All in all, it's been a rollercoaster of a year. 2019 will see me in Queensland, working at a much bigger hospital and starting BPT. I know hardly anyone in Queensland, but like to think I'm a fairly nice person, so I should make friends relatively quickly. It's scary, but also really exciting, and I can't wait.

Bye, 2018. You've been terrible. Please never return.

Hello, 2019! Bring on the fresh start!

Thursday, December 20, 2018

To the new interns

Congratulations! After many gruelling years of study, you've obtained your MBBS and are now a real live doctor! It's an accomplishment to be proud of, and I hope you and your loved ones celebrated accordingly at your graduation. Right now you're probably enjoying your uni-free, work-free days; maybe you're even in the midst of a family holiday. All too soon, though, you'll be making your way into the hospital, perhaps a little nervously. It will be time to step into the role you've worked so hard to earn - time to be a doctor.

For the first few weeks or so, being called 'doctor' will feel incredibly strange. And why wouldn't it? Just a couple of months ago you were a mere medical student, and you're now somehow a doctor despite being the exact same person as you were back then. Don't worry, doctor - you'll get used to it. Everyone desensitises eventually. After a while, you realise that your title only matters in the sense that the nurses need you to document something, you're the one who writes in the drug charts, the patients and/or their families want to speak to you. You grow to accept that these tasks are yours, because you are the doctor...and somewhere along the line embrace the title that you initially struggled to accept.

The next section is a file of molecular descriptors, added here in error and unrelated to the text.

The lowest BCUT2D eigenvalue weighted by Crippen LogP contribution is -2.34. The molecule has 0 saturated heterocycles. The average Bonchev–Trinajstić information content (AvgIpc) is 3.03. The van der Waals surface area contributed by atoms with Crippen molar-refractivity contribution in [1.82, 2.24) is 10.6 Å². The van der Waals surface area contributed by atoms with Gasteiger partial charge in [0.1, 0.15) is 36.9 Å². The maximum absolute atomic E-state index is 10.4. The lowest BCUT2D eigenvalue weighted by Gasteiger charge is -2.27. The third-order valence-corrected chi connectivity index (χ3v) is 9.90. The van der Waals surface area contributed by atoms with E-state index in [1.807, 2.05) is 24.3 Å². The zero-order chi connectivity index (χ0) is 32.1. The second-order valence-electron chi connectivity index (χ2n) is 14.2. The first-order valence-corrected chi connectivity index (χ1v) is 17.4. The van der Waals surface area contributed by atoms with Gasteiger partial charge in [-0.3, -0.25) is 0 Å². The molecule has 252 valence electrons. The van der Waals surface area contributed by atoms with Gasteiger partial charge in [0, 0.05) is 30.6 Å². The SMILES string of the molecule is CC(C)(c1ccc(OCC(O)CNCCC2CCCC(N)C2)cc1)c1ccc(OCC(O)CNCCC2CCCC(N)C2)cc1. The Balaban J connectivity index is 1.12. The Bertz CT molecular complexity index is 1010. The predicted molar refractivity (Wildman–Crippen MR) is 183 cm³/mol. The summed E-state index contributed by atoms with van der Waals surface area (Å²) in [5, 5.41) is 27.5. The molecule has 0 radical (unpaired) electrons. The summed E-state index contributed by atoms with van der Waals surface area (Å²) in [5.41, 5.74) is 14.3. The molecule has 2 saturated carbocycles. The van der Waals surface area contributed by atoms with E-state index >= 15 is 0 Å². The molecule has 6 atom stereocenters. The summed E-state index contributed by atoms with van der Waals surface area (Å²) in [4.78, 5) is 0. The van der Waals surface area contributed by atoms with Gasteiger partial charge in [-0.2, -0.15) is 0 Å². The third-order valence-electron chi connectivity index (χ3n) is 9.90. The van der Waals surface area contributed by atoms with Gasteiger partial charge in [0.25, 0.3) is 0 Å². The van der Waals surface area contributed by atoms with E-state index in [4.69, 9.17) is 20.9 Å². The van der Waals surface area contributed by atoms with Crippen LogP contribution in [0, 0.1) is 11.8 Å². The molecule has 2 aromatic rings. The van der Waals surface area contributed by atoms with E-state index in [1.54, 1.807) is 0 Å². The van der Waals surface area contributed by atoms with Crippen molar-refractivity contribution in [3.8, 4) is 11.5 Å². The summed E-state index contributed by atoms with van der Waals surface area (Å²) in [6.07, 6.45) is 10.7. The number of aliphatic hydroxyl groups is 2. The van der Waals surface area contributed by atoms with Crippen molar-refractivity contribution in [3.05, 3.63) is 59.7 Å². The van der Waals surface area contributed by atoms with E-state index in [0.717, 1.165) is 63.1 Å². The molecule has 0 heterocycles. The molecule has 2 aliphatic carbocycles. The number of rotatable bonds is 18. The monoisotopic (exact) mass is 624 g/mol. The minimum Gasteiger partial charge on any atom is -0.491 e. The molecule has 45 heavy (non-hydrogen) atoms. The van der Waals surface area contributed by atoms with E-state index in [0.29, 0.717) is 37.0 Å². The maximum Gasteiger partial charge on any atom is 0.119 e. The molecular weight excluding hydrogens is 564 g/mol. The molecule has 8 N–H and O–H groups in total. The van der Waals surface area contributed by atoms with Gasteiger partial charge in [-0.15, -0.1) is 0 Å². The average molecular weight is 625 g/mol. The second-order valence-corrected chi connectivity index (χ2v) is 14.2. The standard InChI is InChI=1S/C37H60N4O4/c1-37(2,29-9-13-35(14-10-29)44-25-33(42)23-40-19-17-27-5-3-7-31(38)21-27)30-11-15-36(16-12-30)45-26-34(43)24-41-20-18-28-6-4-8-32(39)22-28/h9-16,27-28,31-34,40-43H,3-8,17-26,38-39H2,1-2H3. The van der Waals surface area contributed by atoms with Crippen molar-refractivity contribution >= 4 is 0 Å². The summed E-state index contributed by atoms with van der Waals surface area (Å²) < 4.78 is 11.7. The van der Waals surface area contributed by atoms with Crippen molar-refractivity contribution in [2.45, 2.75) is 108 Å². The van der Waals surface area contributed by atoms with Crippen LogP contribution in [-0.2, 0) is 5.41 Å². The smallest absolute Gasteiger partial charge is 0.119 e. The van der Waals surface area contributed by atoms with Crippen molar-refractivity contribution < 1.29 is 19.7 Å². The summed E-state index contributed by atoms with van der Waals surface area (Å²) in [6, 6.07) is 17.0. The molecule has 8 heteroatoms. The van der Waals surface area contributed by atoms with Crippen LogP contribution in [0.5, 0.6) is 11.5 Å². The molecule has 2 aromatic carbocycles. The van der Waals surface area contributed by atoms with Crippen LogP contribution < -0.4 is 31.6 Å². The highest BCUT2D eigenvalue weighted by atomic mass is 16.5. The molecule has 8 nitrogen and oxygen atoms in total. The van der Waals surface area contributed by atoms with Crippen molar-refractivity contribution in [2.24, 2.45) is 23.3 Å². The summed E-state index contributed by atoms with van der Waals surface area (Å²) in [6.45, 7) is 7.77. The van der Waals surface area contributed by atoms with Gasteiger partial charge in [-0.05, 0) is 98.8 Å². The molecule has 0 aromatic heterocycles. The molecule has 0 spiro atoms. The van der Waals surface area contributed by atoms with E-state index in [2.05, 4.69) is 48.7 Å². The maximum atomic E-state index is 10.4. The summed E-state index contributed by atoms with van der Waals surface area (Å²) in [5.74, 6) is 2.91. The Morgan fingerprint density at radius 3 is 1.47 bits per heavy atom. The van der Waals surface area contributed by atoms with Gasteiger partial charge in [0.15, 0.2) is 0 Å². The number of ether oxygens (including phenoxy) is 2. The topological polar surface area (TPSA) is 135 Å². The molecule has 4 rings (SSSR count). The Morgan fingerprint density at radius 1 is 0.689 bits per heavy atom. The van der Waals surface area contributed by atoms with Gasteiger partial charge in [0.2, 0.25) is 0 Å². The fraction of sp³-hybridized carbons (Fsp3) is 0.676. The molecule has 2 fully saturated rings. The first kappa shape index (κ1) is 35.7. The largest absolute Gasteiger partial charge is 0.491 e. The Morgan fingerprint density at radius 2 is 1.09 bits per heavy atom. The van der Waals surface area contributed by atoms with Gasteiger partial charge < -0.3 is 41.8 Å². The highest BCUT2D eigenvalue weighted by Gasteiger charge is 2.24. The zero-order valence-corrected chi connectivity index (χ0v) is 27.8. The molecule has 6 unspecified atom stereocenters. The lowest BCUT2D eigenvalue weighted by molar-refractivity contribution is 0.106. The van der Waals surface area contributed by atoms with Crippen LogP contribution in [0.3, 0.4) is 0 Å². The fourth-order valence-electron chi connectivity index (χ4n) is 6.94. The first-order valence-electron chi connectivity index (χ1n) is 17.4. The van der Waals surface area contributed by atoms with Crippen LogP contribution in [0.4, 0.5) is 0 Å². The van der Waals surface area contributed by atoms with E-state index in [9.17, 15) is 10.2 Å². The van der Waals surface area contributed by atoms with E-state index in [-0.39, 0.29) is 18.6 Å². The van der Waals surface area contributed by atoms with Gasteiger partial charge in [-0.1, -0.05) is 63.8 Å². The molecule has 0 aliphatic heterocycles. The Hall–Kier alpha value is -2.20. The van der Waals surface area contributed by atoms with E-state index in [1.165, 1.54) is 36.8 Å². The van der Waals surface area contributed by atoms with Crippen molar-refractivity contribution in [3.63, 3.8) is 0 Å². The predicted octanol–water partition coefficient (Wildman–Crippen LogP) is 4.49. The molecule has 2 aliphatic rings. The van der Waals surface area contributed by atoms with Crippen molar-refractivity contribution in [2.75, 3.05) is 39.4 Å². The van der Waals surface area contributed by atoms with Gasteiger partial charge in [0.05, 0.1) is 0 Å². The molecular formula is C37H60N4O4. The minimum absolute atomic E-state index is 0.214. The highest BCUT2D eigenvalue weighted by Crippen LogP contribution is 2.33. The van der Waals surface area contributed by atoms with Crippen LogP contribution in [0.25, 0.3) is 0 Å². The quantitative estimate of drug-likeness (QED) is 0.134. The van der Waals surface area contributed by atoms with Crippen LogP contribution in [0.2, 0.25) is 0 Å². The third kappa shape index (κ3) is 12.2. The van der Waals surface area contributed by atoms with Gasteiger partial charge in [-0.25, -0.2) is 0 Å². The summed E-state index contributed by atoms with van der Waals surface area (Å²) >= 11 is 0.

Of course, with great title comes great responsibility (Stan Lee just rolled in his grave). Probably every intern's worst nightmare is killing a patient, and I'm sure we've all heard the cautionary tales/urban legends regarding this. The prospect of now being able to prescribe medications and perform simple procedures unsupervised can be slightly terrifying. To be honest, I believe this fear is good - it makes us check and double check, and keeps us accountable for our actions. To those who find their fear excessive and difficult to deal with, here are the wise words of a Med reg to her new intern: "It's actually quite hard to kill a patient". Realistically, the chances of you killing a patient when you're working with a team are lower than you think. You're just the intern, so you mostly just carry out the consultant's plans. Anything you're unsure of, you run by the registrar. Nurses and pharmacists will be your saving grace many a time by quietly pointing out an incorrect dose that you've charted in the drug chart. There are almost always safety nets against human error, and there is always help available. Don't be afraid to seek it out!